The life of a religious minister is a curious one, seemingly unique in human society. Whether a rabbi, priest, roshi, bishop, elder, imam, reverend, or any other title, these women and men around the world form an integral part of cultures and communities. But why? Their daily tasks and contributions to society are fundamentally different from bankers, baristas, factory workers and cabbies. Yet they fit in so seamlessly, often holding positions of reverence.
The dedication of clergymen and women is remarkable. Their paths usually begin with years of study on philosophy, divinity and their particular faith traditions, often secluded in a university or seminary. When they do re-emerge into the world as full-fledged clergy, they accept roles that many in our society would rather avoid: caring for the sick, burying the dead, and praying for the needs of an entire congregation. We also look to them as paragons of moral living, expecting more of them than we tend to expect of ourselves. They accept this role willingly as well.
Certainly, there are also enjoyable tasks for our ministers. They lead the sacred celebrations of new birth and of marriage. They are trusted as confidants and advisors in their congregations. They get to speak daily about the blessings that come from communing with the divine.
But in a world where so much is measured in dollars and cents, how do we value our ministers? What is the economic value of a prayer? Or of a visit to a scared and confused child recovering from brain surgery? Or of a shoulder offered in comfort to a grieving widow?
Yes, the life of a religious minister is curious indeed. We do not demand that they prove their economic worth. We do not shop around, looking for the best religious “bargain.” Instead, we voluntarily support our faith leaders, both financially and otherwise, when we find that they enrich our lives in fundamental and powerful ways.
Which leads me to a question. Is there another profession in our society that is, or perhaps should be, treated with the same respect and appreciation that we usually afford our religious ministers? I say yes, and it is another ancient profession: the farmer.
For thousands of years, humans were intimately connected to the Earth. Farming was a common practice, and people understood the rhythmic cycles of nature. With rich soil, plentiful sunshine, abundant water, and patient care, a farmer could hope for a bountiful harvest. Then, with freshly grown food in hand, the farmer would trade his bounty with the local community.
Still today, our communities rely upon farmers to provide our daily sustenance. They help meet our physical needs, just as ministers help meet our spiritual needs. Where ministers build community around faith, farmers build community around food. I am sure that all of us have experienced this truth: love, joy, laughter and fellowship grow stronger when shared around a table with others.
Unfortunately, the system has changed from what it once was. Farming has become an industrial system, vast reaching and at massive scale. Much of what we eat is grown hundreds of miles away by people we will never meet. We usually do not know the “where” or “how” or “when” of our food. Industrial food systems have made the process of getting food into our kitchens much more corporate than personal.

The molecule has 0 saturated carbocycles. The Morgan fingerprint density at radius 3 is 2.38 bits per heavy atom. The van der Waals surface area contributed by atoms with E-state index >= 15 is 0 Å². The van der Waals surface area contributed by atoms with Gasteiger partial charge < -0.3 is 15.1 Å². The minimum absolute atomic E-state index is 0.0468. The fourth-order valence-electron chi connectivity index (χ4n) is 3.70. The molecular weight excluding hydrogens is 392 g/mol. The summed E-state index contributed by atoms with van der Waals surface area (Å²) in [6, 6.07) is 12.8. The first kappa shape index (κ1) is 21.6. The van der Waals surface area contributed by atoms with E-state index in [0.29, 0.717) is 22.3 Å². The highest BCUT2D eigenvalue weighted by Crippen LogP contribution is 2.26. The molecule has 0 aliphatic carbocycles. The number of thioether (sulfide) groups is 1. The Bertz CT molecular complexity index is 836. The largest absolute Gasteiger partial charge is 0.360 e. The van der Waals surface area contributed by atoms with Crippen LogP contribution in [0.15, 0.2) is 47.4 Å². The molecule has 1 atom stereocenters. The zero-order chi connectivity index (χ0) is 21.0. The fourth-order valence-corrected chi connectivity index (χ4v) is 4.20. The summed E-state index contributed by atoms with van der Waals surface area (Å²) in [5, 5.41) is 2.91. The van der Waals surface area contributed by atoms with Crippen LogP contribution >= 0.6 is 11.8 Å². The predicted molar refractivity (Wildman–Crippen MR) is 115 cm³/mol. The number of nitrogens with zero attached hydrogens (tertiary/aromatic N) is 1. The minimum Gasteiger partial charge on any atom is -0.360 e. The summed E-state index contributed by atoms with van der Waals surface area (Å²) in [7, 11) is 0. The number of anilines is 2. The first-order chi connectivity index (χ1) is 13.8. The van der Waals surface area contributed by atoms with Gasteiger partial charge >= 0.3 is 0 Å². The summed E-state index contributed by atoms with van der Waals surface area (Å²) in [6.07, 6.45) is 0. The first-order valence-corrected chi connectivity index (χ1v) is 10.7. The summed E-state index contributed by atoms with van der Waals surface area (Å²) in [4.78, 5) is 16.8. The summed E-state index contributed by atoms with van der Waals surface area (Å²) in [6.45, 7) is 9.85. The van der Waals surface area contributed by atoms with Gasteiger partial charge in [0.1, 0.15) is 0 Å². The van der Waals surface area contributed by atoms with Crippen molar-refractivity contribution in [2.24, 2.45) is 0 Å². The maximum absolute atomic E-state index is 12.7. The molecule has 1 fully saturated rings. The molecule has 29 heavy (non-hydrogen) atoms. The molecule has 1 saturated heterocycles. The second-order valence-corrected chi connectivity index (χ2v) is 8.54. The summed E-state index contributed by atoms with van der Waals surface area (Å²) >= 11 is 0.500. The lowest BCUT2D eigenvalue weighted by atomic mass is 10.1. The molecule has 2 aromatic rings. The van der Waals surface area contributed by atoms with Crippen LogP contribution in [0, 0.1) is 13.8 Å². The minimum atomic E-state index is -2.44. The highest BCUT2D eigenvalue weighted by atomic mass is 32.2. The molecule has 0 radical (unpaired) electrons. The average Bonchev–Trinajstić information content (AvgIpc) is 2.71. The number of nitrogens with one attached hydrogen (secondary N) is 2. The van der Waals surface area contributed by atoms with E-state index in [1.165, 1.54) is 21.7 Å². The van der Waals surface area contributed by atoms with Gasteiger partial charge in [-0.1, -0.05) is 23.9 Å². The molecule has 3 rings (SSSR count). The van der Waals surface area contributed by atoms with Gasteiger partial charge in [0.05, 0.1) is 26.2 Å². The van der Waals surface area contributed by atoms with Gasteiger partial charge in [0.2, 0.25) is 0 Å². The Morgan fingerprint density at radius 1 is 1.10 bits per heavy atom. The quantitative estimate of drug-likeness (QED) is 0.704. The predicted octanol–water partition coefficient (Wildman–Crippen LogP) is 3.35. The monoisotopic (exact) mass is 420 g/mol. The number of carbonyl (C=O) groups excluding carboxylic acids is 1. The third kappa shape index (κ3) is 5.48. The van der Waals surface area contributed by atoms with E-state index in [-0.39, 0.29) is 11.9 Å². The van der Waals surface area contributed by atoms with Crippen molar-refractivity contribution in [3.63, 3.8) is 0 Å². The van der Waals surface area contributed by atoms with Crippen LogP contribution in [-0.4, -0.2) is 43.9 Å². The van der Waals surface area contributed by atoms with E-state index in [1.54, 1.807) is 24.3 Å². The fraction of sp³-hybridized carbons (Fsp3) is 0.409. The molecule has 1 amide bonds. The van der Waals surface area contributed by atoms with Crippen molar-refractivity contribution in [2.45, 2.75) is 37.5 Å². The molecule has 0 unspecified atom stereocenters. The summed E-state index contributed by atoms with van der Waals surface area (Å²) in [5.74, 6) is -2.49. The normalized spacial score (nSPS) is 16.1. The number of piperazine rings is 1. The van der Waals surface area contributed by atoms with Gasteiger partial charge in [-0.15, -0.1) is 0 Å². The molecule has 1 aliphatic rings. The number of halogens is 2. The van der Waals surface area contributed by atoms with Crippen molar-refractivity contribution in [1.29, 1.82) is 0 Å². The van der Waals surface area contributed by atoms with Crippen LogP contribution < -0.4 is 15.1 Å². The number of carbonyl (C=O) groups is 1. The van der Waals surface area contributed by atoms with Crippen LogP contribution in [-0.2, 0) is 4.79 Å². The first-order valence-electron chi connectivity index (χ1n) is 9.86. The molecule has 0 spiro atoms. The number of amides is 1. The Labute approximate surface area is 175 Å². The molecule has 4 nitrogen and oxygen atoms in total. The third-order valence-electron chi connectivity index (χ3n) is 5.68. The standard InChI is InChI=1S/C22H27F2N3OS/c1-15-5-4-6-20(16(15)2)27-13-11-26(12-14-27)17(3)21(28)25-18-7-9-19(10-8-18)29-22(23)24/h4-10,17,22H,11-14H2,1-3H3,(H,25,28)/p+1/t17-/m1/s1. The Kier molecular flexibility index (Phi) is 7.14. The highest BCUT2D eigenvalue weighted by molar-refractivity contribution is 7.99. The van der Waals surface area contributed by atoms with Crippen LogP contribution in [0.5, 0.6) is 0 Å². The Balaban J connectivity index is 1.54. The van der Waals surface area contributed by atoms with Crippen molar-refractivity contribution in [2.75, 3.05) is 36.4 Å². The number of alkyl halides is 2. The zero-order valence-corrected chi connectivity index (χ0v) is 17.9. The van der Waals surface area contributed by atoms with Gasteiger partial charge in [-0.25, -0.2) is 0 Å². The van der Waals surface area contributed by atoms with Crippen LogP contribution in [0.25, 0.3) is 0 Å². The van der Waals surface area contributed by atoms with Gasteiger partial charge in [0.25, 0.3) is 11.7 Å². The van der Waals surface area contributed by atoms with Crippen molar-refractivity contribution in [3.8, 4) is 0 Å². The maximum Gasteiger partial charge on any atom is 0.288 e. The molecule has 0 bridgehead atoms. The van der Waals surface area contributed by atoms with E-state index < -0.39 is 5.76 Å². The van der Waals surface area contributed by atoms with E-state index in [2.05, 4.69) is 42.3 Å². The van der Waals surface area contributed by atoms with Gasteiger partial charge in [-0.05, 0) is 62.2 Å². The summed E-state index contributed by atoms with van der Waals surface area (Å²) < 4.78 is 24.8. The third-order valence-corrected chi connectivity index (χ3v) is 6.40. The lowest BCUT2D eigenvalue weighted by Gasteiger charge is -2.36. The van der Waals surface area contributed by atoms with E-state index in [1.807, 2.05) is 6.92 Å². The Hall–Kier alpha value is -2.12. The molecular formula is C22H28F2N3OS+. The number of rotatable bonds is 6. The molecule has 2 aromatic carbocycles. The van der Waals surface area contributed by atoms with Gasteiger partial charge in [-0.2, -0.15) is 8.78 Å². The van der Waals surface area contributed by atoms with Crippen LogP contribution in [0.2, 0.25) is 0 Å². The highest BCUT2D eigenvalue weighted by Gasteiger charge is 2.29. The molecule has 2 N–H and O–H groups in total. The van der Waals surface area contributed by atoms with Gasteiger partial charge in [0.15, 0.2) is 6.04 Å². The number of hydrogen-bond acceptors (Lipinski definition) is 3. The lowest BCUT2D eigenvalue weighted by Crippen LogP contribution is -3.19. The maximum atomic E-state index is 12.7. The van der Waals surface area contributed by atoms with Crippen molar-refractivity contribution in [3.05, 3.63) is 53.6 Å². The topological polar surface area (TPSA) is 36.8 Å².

Imagine if our ministers operated in a similar way. Are you in need of spiritual guidance on how to reconcile with a spouse? “Faith, Incorporated” has just what you need – a downloadable sermon right to your laptop on marriage and forgiveness. Have you lost a loved one and need help with the burial? “Rent-a-Minister, LLC” can FaceTime a complete stranger right to the graveside! And remember that poor child recovering from surgery? Just pop in Reverend John Doe’s DVD series titled “Get Well Soon, Child.”
I do not believe that any community of faith would accept such a system. It would turn religion into a commoditized good. All of a sudden, it would become easy to put a price tag on that downloadable sermon, FaceTime chat or DVD series. And the quality of such ministry would certainly be inferior to the personal connection to clergymen and women who dedicate their lives to their congregations.
Is our food not the same? It is certainly commoditized. People tend to care more about the price tag of food rather than the quality (and for some, that is out of necessity, highlighting the concurrent challenge of poverty). As for that quality? I will take what I can buy from the farmers’ market over the grocery store any day.
So what is the answer? That is a complicated question. Our current food system has evolved over many decades, and it is unlikely to undergo a rapid shift in the short term. Such a rapid shift could even shock the system and threaten food security for even more people than the 800 million currently suffering from malnutrition.
Maybe, however, we can start viewing our local, small scale farmers differently. What if we stopped thinking of them and their crops as more expensive options in our ordinary food system? What if we instead started thinking of them as men and women dedicated to providing their local communities with nourishment, health, and joy?
If we did that, I would say we would be treating them more like religious ministers. And that would be a good thing.
By John A. Lanier, Executive Director of the Ray C. Anderson Foundation